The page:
Career Highlights - As a Cartoonist

Reuben Lucius Goldberg was many things when he was alive. He was an engineer, an inventor, a cartoonist, a journalist, a sculptor and a political commentator - through his art anyway. Some of his works, however, stood out better than the others. Here is a look at the highlights of the career that he spawned through the years. Some of the information may have been alluded to or mentioned explicitly in other sections of the site but this section explores more of the reasons behind the particular stage’s inclusion in the career highlights list.

RUBE, THE NEWSPAPER BOY

You might say that a career begins when a person starts getting a regular job and earning good money for it. However, there was some significance in Rube Goldberg working a paper route as a boy no matter how simple and ordinary such a job could be. This was, however, the beginning of his budding interest in newspapers. He recalled how he loved inhaling the smell of freshly-published newspapers. The exhilarating scent was perfume to his senses. This was the beginning of his love affair with newspapers and publications as a whole.

TRANSITION FROM SCIENCE TO ART

Rube Goldberg, as he was better known as, had a natural inclination towards the arts. As earlier mentioned, he also had a strong interest in publications. This was discouraged by his father, who probably thought the interest impractical. Goldberg was then sent to study to become an engineer at the University of California at Berkeley. He did graduate in 1904 and worked afterwards as a sewer system designer in San Francisco; the job brought in $100 a month. At that time, this should be a decent enough salary and the job itself was worthy of the pride of Goldberg’s father. However, he was not so happy with the job, in which he had to sit on a desk serving what he had discovered to be corrupt politicians. This discovery was what spurred him to go back to his artistic roots, then already armed with more knowledge that he could use for the comics that he would later create. Rube then quit the hundred-dollar-per-month job not so long after he started in it to become an $8 dollar a week cartoonist for the San Francisco Chronicle. From this move, we could see that Rube Goldberg was a man of principle who could give up a good job for the sake of his beliefs and his interests.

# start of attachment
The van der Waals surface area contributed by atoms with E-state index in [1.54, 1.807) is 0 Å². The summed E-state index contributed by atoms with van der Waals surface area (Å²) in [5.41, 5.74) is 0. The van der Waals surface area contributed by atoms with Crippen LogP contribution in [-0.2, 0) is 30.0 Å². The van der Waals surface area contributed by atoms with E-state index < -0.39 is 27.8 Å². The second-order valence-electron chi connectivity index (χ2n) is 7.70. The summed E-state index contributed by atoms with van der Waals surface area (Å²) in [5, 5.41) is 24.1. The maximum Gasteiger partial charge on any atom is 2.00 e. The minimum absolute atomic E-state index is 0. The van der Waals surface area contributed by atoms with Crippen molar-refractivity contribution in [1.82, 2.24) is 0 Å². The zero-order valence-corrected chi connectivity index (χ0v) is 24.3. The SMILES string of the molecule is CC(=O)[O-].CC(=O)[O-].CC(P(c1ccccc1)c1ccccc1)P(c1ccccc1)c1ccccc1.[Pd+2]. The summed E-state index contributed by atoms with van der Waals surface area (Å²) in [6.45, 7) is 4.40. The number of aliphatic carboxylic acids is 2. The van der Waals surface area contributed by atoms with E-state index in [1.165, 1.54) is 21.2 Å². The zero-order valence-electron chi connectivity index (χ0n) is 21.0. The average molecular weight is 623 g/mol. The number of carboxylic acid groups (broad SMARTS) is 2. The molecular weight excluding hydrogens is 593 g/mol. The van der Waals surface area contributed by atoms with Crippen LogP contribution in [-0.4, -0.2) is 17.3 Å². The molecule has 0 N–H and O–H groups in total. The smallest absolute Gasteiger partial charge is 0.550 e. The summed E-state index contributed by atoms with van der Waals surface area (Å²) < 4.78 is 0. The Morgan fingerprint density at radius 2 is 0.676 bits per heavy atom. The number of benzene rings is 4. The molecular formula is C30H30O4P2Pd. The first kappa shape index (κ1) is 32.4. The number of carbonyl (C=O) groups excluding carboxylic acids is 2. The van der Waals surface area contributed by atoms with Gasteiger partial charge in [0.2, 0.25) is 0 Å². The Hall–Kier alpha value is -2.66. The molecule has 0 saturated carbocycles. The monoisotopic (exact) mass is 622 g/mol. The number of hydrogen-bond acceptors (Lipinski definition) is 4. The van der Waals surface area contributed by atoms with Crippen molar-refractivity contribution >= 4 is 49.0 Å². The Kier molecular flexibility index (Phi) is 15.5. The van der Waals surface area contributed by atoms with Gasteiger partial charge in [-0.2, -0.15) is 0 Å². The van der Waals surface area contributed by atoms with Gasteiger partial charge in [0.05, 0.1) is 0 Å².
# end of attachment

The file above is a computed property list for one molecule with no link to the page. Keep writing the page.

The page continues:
Rube Goldberg’s transition from science to art. This was one of the biggest highlights of his career life – that first step towards being a fully-fledged cartoonist. Also, he was able to work in both opposing fields with some success and was able to transition successfully. Goldberg did not have trouble transitioning because he was shifting from a job he studied and trained for to a job in which he had a natural penchant for. If this first step was never ever taken then the whole Rube Goldberg story would be forever altered. Even cartoonists of today may not be the same way.

THE TOUGH AND UNPAVED ROAD TOWARDS SUCCESS

Goldberg’s early years as an artist was not yet successful, though he did have the talent. He had to send his works to newspaper publishers only to get rejected several times. He also had to sweep the floor and perform other clerical jobs at the newspaper’s headquarters. This may have been considered a trivial part of his career for some but it was actually a highlight of a different sort. The rejection plus the odd jobs assigned to him when he should have been an artist could have discouraged Goldberg. He might have ended up thinking that his father was right to warn him against a career in art. He might have turned his back on cartooning and headed back to the field of engineering. He remained, however, until he caught a break. Goldberg, at this point in his still-shaky career, had proven his love for the arts and journalism – for cartooning and newspapers. Continue to next page.